Host was a varsity baseball player who believes he would have made his way into the major leagues with the Chicago White Sox if he hadn’t injured his rotator cuff on his pitching shoulder.
The host could no longer throw, but was still able to throw.
He started changing the game in 1972 with Jim Host & Associates in Lexington. He convinced the University of Kentucky’s sports department that the marketing opportunities were greater if the rights of different teams were brought together.
He remembers selling a contract with Coca-Cola for the sports department, then bringing a Coke executive to Commonwealth Stadium for a football game in the 1980s.
Imagine the worry when the host and his guest noticed crumpled Pepsi cups littered near the British bench. It turned out that football coach Jerry Claiborne also had a deal with Pepsi.
“We had to put everyone on the same page,” Host said.
This quality is a specialty of Jim Host. For decades, his company, Host Communications, has published gaming schedules for NCAA events, most notably the Men’s Basketball Tournament. The host also managed the rights to radio shows, working with the NCAA to take the Final Four from a regional event to one of the best weekends on the sports calendar.
Host said he considered former NCAA executive director Walter Byers to be the smartest man he had ever met.
He has repeatedly mentioned the idea of corporate sponsorships for NCAA events in Byers.
Not interested. Period.
The times have changed. Byers too. As usual, Byers called Host with ideas, then asked him to meet him in his office in Shawnee Mission, Kansas (the former NCAA headquarters site) the next morning. The host recalls rushing to Kansas City and then driving 45 minutes to NCAA headquarters.
During a meeting in 1983, Byers asked Host how much the NCAA could make by selling a corporate sponsorship at the men’s basketball tournament.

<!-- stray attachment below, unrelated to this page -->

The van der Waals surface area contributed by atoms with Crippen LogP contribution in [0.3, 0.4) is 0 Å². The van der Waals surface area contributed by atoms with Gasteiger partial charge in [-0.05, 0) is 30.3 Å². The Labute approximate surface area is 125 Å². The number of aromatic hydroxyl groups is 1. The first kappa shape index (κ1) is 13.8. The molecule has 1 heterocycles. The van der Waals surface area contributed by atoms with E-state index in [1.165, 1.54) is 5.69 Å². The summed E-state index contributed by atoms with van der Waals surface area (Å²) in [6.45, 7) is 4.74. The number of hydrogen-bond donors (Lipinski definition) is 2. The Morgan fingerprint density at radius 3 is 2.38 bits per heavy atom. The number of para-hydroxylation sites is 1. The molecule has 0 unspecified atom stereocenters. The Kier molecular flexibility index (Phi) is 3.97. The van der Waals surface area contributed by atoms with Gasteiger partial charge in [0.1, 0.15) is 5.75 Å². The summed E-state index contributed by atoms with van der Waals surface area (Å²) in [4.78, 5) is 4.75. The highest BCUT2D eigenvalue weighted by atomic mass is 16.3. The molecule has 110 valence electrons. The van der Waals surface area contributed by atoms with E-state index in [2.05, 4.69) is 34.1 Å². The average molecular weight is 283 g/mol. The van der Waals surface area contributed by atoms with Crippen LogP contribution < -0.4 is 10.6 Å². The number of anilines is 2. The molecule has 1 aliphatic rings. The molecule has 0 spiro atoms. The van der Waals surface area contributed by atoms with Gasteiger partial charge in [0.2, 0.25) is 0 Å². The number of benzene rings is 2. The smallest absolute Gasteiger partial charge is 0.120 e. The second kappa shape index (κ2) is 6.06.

The number chosen by the host was $ 250,000.
Byers was intrigued. If Host could close the sale, Byers asked if he would be willing to share the money with the NCAA.
The host made his first Boston sales pitch to Gillette executives. He offered the shaving company the opportunity to become an official sponsor of the NCAA tournament. A limited number of tickets would be made available. Gillette could perhaps reward their best salesperson for a job well done.
Now Gillette executives were also intrigued.
Did they ask the host the cost of the sponsorship?
“$ 500,000,” the host said.
Wait. The host had not finished. He never is. He never will be.
Before the 1984 Final Four was played in Seattle, the NCAA also signed marketing deals with Pepsi and Valvoline for $ 500,000 each.
Instead of earning $ 125,000, the NCAA received $ 750,000.
We all know where he went from there. It’s also in the 296-page book.
The same goes for so many other distinguished guest stories: the US Presidents he has met, the challenges of getting the KFC Yum! Center built and his belief that Louisville can still get an NBA franchise.
Most importantly, Jim Host has written a playbook on how to market college athletic programs – a playbook that will never be more valuable than it is today.
Priced at $ 32.95, “Changing the Game …” is available at JimHostBook.com. Copyright 2020 WDRB Media. All rights reserved.